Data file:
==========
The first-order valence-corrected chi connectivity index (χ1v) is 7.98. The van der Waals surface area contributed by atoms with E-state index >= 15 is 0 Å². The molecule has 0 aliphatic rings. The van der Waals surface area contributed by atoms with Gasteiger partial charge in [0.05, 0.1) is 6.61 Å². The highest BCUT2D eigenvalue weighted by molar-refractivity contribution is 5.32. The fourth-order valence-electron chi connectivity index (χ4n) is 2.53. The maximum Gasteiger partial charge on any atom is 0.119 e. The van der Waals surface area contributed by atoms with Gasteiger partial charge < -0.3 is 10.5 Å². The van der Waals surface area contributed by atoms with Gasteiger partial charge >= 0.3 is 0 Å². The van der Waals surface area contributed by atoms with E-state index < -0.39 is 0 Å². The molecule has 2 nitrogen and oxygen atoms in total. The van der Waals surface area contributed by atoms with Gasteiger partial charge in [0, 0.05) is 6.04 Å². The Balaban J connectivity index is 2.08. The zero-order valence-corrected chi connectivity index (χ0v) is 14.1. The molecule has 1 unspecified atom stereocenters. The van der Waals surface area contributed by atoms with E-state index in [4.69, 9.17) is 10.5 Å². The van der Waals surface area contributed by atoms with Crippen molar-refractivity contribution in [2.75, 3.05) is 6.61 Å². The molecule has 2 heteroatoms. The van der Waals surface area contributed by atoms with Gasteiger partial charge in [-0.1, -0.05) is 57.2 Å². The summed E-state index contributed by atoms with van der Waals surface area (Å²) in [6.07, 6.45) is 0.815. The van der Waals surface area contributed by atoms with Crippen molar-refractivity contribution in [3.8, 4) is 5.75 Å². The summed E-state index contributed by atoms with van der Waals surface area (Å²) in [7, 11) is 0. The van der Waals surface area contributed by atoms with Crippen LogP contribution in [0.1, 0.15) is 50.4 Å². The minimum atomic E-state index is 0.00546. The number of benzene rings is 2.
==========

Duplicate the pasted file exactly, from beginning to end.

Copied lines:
The first-order valence-corrected chi connectivity index (χ1v) is 7.98. The van der Waals surface area contributed by atoms with E-state index >= 15 is 0 Å². The molecule has 0 aliphatic rings. The van der Waals surface area contributed by atoms with Gasteiger partial charge in [0.05, 0.1) is 6.61 Å². The highest BCUT2D eigenvalue weighted by molar-refractivity contribution is 5.32. The fourth-order valence-electron chi connectivity index (χ4n) is 2.53. The maximum Gasteiger partial charge on any atom is 0.119 e. The van der Waals surface area contributed by atoms with Gasteiger partial charge < -0.3 is 10.5 Å². The van der Waals surface area contributed by atoms with Gasteiger partial charge >= 0.3 is 0 Å². The van der Waals surface area contributed by atoms with E-state index < -0.39 is 0 Å². The molecule has 2 nitrogen and oxygen atoms in total. The van der Waals surface area contributed by atoms with Gasteiger partial charge in [0, 0.05) is 6.04 Å². The Balaban J connectivity index is 2.08. The zero-order valence-corrected chi connectivity index (χ0v) is 14.1. The molecule has 1 unspecified atom stereocenters. The van der Waals surface area contributed by atoms with E-state index in [4.69, 9.17) is 10.5 Å². The van der Waals surface area contributed by atoms with Crippen molar-refractivity contribution in [2.75, 3.05) is 6.61 Å². The molecule has 2 heteroatoms. The van der Waals surface area contributed by atoms with Gasteiger partial charge in [-0.1, -0.05) is 57.2 Å². The summed E-state index contributed by atoms with van der Waals surface area (Å²) in [6.07, 6.45) is 0.815. The van der Waals surface area contributed by atoms with Crippen molar-refractivity contribution in [3.8, 4) is 5.75 Å². The summed E-state index contributed by atoms with van der Waals surface area (Å²) in [7, 11) is 0. The van der Waals surface area contributed by atoms with Crippen LogP contribution in [0.1, 0.15) is 50.4 Å². The minimum atomic E-state index is 0.00546. The number of benzene rings is 2.